Married women who observe Karva Chauth break the fast only after offering prayers to the moon. Women offer water to the moon as a part of their prayer by holding an Atta Chani in another hand. Since the festival is celebrated primarily by women, men are entirely excluded from the festival's observances until moonrise, though they are expected to demonstrate attention and concern for their fasting wives.
Karwa Chauth 2017: History and Significance
There are two famous stories associated with the Karva Chauth festival but the one that is more generally narrated during the Puja is abut a queen named Veervati.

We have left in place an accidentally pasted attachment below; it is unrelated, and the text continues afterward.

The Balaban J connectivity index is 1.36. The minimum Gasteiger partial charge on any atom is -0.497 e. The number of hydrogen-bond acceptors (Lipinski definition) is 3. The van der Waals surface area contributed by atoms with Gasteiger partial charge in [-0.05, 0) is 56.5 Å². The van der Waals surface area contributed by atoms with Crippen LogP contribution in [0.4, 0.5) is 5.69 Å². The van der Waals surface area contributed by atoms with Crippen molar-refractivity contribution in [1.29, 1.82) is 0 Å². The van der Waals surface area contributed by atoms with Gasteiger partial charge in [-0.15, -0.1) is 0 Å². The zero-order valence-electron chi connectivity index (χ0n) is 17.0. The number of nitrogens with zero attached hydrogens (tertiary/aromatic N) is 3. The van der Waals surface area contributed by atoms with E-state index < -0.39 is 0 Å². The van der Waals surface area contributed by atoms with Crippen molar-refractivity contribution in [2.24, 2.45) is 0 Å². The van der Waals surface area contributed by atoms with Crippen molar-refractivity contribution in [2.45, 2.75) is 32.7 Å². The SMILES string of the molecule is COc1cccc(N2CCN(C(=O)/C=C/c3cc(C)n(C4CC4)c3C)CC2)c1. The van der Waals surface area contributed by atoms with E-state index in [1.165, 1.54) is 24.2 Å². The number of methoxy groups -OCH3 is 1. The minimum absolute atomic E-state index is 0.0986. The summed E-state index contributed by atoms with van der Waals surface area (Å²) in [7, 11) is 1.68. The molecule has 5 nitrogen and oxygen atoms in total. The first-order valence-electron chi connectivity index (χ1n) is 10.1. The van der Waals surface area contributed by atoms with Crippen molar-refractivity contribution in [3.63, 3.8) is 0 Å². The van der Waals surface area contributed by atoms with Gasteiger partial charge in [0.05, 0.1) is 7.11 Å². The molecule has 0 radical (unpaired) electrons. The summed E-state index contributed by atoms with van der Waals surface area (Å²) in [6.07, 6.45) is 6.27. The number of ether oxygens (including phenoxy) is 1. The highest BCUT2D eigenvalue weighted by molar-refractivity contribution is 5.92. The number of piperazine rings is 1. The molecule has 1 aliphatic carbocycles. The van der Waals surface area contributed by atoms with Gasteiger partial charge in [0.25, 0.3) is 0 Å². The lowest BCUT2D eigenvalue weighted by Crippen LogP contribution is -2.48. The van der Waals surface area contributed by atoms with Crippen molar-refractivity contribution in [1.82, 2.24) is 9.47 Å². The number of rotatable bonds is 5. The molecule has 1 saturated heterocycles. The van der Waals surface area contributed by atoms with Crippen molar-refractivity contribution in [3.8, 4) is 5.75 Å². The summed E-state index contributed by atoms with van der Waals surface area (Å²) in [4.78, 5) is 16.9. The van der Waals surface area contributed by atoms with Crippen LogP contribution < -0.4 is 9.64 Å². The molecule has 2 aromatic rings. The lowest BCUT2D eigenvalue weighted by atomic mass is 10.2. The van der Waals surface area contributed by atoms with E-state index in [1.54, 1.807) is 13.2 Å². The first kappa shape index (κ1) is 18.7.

Veervati was the only sister among her seven brothers and hence she was the most loved one in the family. After her marriage, her first Karva Chauth was celebrated at her parents' home. Although she observed a strict fast from sunrise, the young woman desperately waited for the moon to come out. Unable to see her thirsty and hunger stricken, her brothers created a mirror in a peepal tree that made it look like the moon had risen. Veervati mistook this as moonrise and broke the fast. However, the moment she took the first morsel in her mouth, she received a message from her servants that her husband was dead. Heartbroken, Veervati cried all night until a goddess appeared in front of her and asked her to observe the Karwa Chauth fast again with dedication and devotion to see her husband alive. Veervati followed the advice and observed the fast again. Seeing her devotion Yama, the God of death, was forced to bring her husband back to life.